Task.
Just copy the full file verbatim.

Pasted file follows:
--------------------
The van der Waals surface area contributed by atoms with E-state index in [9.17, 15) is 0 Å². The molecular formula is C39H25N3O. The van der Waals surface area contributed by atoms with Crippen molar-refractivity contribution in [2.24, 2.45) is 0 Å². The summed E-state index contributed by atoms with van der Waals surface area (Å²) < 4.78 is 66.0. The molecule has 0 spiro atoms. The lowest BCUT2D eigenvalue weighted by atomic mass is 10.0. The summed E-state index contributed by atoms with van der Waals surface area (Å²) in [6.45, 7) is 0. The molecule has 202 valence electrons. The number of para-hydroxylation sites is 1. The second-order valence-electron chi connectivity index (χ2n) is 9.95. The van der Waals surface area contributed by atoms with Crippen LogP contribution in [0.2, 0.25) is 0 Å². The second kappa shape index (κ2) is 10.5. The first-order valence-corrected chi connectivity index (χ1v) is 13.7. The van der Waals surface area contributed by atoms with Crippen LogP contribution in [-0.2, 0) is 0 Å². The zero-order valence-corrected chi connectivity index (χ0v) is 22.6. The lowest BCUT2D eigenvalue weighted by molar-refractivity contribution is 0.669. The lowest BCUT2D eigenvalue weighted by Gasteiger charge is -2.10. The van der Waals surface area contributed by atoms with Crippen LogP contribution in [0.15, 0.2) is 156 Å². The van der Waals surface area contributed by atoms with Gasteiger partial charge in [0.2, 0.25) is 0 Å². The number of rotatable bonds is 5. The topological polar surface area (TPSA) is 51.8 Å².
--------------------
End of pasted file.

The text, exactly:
The van der Waals surface area contributed by atoms with E-state index in [9.17, 15) is 0 Å². The molecular formula is C39H25N3O. The van der Waals surface area contributed by atoms with Crippen molar-refractivity contribution in [2.24, 2.45) is 0 Å². The summed E-state index contributed by atoms with van der Waals surface area (Å²) < 4.78 is 66.0. The molecule has 0 spiro atoms. The lowest BCUT2D eigenvalue weighted by atomic mass is 10.0. The summed E-state index contributed by atoms with van der Waals surface area (Å²) in [6.45, 7) is 0. The molecule has 202 valence electrons. The number of para-hydroxylation sites is 1. The second-order valence-electron chi connectivity index (χ2n) is 9.95. The van der Waals surface area contributed by atoms with Crippen LogP contribution in [0.2, 0.25) is 0 Å². The second kappa shape index (κ2) is 10.5. The first-order valence-corrected chi connectivity index (χ1v) is 13.7. The van der Waals surface area contributed by atoms with Crippen LogP contribution in [-0.2, 0) is 0 Å². The zero-order valence-corrected chi connectivity index (χ0v) is 22.6. The lowest BCUT2D eigenvalue weighted by molar-refractivity contribution is 0.669. The lowest BCUT2D eigenvalue weighted by Gasteiger charge is -2.10. The van der Waals surface area contributed by atoms with Crippen LogP contribution in [0.15, 0.2) is 156 Å². The van der Waals surface area contributed by atoms with Gasteiger partial charge in [0.2, 0.25) is 0 Å². The number of rotatable bonds is 5. The topological polar surface area (TPSA) is 51.8 Å².